Thursday, October 18, 2007

Dry weather,hot days & honey bees

Falls Lake is the main water source for much of the Triangle. At this point, it is 12" above its lowest level ever. Here in Granville County, we have had little more than a few tenths of rain a few times since mid June. Much of the southeastern US is experiencing lack of rain, while the Texas region is wet, wet wet.

Many farmers disced their crops into the ground instead of watching the slow demise of hard work and hard cash die roasting in the field.. The tobacco farmers have a crop, as tobacco is drought resistant, but the crop they have is low quality and will cost them as they settle up with the contracts they have. Hay is short all over the state, farmers are baling corn stalks to have something to feed livestock later in the winter.
This time of year is also when the strawberry farmers set the plants for spring fruit. In many cases, there is not enough water in the soil or irrigation available to prepare the plant beds.

It is just plain dry. In May I had the largest crop of honey I have seen in five or six years. I robbed all the honey my bees had produced and bottled ALL of it for the honey business. As I sit here my bees have very little honey they have produced over the summer, the main reason for low fall crop is lack of rain. With little honey and just a bit of profit from the summer honey sales, Kiddliwink Apiary will not grow as fast next spring as hoped. An additional 50 hives by next honey flow, may not happen this year, but we will continue to work and grow as we can.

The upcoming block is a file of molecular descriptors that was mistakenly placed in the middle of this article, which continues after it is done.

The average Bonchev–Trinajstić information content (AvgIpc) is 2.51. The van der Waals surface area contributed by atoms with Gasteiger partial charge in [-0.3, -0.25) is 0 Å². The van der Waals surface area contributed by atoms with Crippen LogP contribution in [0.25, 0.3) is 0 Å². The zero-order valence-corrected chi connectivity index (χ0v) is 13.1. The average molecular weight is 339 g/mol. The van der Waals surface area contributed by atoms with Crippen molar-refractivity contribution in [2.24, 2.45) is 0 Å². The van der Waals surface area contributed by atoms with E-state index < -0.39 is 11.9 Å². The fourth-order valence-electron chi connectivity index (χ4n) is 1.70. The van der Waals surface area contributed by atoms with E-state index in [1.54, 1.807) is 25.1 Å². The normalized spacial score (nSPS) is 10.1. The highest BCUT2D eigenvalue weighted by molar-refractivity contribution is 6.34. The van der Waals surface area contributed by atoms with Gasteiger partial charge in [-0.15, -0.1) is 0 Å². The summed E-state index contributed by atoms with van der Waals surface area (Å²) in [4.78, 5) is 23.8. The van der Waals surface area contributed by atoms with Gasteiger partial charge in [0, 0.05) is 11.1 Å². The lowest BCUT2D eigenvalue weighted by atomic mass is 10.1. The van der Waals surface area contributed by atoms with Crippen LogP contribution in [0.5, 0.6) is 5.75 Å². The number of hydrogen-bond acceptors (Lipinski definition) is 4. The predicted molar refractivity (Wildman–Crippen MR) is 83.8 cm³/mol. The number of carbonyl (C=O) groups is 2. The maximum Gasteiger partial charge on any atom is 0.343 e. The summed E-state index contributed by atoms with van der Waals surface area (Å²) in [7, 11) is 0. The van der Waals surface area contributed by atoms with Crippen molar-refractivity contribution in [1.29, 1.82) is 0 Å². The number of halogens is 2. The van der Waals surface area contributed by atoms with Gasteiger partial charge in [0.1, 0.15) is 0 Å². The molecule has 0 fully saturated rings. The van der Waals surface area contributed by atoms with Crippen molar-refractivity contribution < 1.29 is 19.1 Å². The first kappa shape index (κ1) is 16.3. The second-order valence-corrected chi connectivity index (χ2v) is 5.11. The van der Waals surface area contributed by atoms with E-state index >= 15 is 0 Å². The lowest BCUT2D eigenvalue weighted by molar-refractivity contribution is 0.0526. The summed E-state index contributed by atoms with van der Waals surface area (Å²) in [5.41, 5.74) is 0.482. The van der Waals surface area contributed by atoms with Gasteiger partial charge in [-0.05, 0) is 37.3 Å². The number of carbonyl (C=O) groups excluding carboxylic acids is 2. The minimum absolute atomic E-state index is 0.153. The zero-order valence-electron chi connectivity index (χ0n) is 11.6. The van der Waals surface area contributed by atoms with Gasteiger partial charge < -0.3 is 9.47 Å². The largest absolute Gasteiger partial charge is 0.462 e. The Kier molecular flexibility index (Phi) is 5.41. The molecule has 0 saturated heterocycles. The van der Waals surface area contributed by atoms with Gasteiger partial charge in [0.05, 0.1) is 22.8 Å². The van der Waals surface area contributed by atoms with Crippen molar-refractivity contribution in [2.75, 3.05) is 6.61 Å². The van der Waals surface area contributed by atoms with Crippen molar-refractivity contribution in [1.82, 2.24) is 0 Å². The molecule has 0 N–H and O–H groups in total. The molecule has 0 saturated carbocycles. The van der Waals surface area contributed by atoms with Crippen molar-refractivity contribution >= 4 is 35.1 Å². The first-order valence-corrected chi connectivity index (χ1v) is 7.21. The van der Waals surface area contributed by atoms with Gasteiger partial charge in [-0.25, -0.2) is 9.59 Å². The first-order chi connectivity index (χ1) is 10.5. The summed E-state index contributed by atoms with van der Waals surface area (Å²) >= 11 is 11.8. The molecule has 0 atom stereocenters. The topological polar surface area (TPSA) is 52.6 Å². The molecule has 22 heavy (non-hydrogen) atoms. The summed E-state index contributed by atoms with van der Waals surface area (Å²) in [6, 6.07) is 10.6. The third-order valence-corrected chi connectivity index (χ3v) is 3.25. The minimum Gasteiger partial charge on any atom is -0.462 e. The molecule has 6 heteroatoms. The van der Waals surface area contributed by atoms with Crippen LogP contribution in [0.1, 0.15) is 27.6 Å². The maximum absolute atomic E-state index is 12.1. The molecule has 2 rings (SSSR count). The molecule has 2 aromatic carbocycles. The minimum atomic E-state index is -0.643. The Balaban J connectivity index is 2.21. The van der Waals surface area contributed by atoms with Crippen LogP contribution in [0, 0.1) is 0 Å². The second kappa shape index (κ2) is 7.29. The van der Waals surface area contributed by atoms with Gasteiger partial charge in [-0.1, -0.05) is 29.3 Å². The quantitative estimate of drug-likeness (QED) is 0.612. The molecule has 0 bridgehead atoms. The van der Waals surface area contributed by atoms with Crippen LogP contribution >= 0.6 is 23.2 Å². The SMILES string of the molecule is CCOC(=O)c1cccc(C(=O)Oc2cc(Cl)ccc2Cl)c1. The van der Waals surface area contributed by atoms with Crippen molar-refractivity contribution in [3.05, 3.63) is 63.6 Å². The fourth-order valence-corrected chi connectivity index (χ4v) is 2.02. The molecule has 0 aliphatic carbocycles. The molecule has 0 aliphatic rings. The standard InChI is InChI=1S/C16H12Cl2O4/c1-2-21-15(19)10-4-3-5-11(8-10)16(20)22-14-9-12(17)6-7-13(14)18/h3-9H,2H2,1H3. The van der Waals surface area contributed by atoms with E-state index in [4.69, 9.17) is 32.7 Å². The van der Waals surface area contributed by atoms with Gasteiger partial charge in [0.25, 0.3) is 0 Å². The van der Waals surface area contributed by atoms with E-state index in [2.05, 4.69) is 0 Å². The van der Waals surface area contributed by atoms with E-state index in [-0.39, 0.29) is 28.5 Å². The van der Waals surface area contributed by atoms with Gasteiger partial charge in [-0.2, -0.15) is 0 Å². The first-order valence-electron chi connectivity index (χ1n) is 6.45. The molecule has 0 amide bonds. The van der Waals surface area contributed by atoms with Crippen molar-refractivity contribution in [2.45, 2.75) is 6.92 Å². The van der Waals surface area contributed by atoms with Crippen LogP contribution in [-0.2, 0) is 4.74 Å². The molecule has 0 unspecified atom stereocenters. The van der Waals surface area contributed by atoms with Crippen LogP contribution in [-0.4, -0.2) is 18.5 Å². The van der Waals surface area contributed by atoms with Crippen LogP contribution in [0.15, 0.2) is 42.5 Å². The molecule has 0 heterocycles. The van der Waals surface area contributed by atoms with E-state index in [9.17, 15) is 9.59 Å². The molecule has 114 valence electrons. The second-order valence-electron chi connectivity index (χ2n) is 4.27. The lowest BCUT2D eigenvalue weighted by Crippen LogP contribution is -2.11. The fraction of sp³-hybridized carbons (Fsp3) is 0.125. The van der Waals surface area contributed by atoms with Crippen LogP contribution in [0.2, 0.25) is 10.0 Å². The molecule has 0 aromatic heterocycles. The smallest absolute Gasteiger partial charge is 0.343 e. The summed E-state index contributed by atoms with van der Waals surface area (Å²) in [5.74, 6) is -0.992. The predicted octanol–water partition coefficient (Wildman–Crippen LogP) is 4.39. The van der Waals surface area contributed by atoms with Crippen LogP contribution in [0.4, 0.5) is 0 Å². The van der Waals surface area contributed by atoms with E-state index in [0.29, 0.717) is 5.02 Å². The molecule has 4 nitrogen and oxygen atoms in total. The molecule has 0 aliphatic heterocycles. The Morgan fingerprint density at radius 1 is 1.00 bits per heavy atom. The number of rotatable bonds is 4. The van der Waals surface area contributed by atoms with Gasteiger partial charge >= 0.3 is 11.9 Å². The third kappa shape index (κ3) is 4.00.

The hard working lady at the left is your average honey bee(apis mellifera). She is hard at work collecting pollen to take back to her colony. The pollen will be mixed with a bit of honey and make a great meal for all the bees. Her life span is approximately 6 weeks. She will spend the first two weeks of life cleaning the hive, feeding baby bees and taking care of the Queen. She may also be assigned guard duty to protect the hive from other bees that may attempt to rob the honey stores. She will spend the last four weeks of her life gathering nectar, pollen and water for the life of her colony. She will make thousands of trips during that time period to transport the food to her family. She will eventually wear the wings out by flying. She is one of the most amazing insects of all creation.

The photo of said bee was made by Russ.

1 comment:

  1. That's so interesting - and amazing!! Tell Russ great job on the pics (I thought they were stock photos until your note at the end!). Is it feasible to move the hives to a wetter location? Our friends in Middlesex have had almost 6 inches of rain in 7 weeks. We have had less than 1/2 inch and we are only about 10 miles apart. Wondering if there is a "wet" spot nearby you, too? I look forward to hearing more about how the bees fare over the fall and winter. And at some point we need to talk to you about setting up some hives down here. Have a great weekend!